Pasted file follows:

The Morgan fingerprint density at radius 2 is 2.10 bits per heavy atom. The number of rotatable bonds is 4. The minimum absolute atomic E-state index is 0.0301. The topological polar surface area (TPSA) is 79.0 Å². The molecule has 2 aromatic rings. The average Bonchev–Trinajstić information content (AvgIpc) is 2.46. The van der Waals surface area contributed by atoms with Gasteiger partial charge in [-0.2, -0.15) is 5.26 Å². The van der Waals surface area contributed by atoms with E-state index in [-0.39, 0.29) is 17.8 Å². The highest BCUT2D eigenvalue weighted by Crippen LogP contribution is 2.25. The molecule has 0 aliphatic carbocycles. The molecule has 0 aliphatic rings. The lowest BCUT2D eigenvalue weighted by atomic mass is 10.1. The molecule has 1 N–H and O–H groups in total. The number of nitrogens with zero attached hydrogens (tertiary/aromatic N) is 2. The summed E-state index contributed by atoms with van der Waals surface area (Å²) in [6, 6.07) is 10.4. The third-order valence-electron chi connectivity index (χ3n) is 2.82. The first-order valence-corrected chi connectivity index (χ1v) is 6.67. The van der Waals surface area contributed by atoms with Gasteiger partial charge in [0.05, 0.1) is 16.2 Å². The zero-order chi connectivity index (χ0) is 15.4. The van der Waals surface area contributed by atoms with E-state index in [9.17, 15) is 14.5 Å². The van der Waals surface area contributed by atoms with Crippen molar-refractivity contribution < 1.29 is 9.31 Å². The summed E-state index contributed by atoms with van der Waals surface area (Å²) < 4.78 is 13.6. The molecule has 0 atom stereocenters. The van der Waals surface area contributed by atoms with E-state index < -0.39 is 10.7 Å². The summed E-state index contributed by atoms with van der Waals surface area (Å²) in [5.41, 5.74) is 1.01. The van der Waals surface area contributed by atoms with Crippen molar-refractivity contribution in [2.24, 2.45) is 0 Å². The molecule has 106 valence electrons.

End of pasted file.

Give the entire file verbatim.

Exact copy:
The Morgan fingerprint density at radius 2 is 2.10 bits per heavy atom. The number of rotatable bonds is 4. The minimum absolute atomic E-state index is 0.0301. The topological polar surface area (TPSA) is 79.0 Å². The molecule has 2 aromatic rings. The average Bonchev–Trinajstić information content (AvgIpc) is 2.46. The van der Waals surface area contributed by atoms with Gasteiger partial charge in [-0.2, -0.15) is 5.26 Å². The van der Waals surface area contributed by atoms with E-state index in [-0.39, 0.29) is 17.8 Å². The highest BCUT2D eigenvalue weighted by Crippen LogP contribution is 2.25. The molecule has 0 aliphatic carbocycles. The molecule has 0 aliphatic rings. The lowest BCUT2D eigenvalue weighted by atomic mass is 10.1. The molecule has 1 N–H and O–H groups in total. The number of nitrogens with zero attached hydrogens (tertiary/aromatic N) is 2. The summed E-state index contributed by atoms with van der Waals surface area (Å²) in [6, 6.07) is 10.4. The third-order valence-electron chi connectivity index (χ3n) is 2.82. The first-order valence-corrected chi connectivity index (χ1v) is 6.67. The van der Waals surface area contributed by atoms with Gasteiger partial charge in [0.05, 0.1) is 16.2 Å². The zero-order chi connectivity index (χ0) is 15.4. The van der Waals surface area contributed by atoms with E-state index in [9.17, 15) is 14.5 Å². The van der Waals surface area contributed by atoms with Crippen molar-refractivity contribution < 1.29 is 9.31 Å². The summed E-state index contributed by atoms with van der Waals surface area (Å²) < 4.78 is 13.6. The molecule has 0 atom stereocenters. The van der Waals surface area contributed by atoms with E-state index < -0.39 is 10.7 Å². The summed E-state index contributed by atoms with van der Waals surface area (Å²) in [5.41, 5.74) is 1.01. The van der Waals surface area contributed by atoms with Crippen molar-refractivity contribution in [2.24, 2.45) is 0 Å². The molecule has 106 valence electrons.